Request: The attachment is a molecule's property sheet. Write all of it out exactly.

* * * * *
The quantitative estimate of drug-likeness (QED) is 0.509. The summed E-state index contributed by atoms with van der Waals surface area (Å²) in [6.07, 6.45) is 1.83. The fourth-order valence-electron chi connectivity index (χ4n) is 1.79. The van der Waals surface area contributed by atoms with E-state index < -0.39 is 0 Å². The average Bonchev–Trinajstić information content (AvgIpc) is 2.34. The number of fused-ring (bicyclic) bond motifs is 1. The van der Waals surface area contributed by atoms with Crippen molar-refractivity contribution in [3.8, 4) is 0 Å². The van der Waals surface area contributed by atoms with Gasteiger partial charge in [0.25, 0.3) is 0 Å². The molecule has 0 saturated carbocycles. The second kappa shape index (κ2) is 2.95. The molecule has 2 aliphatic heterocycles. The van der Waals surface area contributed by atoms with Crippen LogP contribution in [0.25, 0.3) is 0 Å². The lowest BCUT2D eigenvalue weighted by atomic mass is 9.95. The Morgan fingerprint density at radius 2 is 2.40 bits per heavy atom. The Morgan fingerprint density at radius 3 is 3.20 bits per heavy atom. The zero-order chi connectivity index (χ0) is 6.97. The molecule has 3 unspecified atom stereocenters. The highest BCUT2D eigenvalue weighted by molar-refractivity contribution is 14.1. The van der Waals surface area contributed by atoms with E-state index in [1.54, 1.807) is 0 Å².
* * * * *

The quantitative estimate of drug-likeness (QED) is 0.509. The summed E-state index contributed by atoms with van der Waals surface area (Å²) in [6.07, 6.45) is 1.83. The fourth-order valence-electron chi connectivity index (χ4n) is 1.79. The van der Waals surface area contributed by atoms with E-state index < -0.39 is 0 Å². The average Bonchev–Trinajstić information content (AvgIpc) is 2.34. The number of fused-ring (bicyclic) bond motifs is 1. The van der Waals surface area contributed by atoms with Crippen molar-refractivity contribution in [3.8, 4) is 0 Å². The van der Waals surface area contributed by atoms with Gasteiger partial charge in [0.25, 0.3) is 0 Å². The molecule has 0 saturated carbocycles. The second kappa shape index (κ2) is 2.95. The molecule has 2 aliphatic heterocycles. The van der Waals surface area contributed by atoms with Crippen LogP contribution in [0.25, 0.3) is 0 Å². The lowest BCUT2D eigenvalue weighted by atomic mass is 9.95. The Morgan fingerprint density at radius 2 is 2.40 bits per heavy atom. The Morgan fingerprint density at radius 3 is 3.20 bits per heavy atom. The zero-order chi connectivity index (χ0) is 6.97. The molecule has 3 unspecified atom stereocenters. The highest BCUT2D eigenvalue weighted by molar-refractivity contribution is 14.1. The van der Waals surface area contributed by atoms with E-state index in [1.54, 1.807) is 0 Å².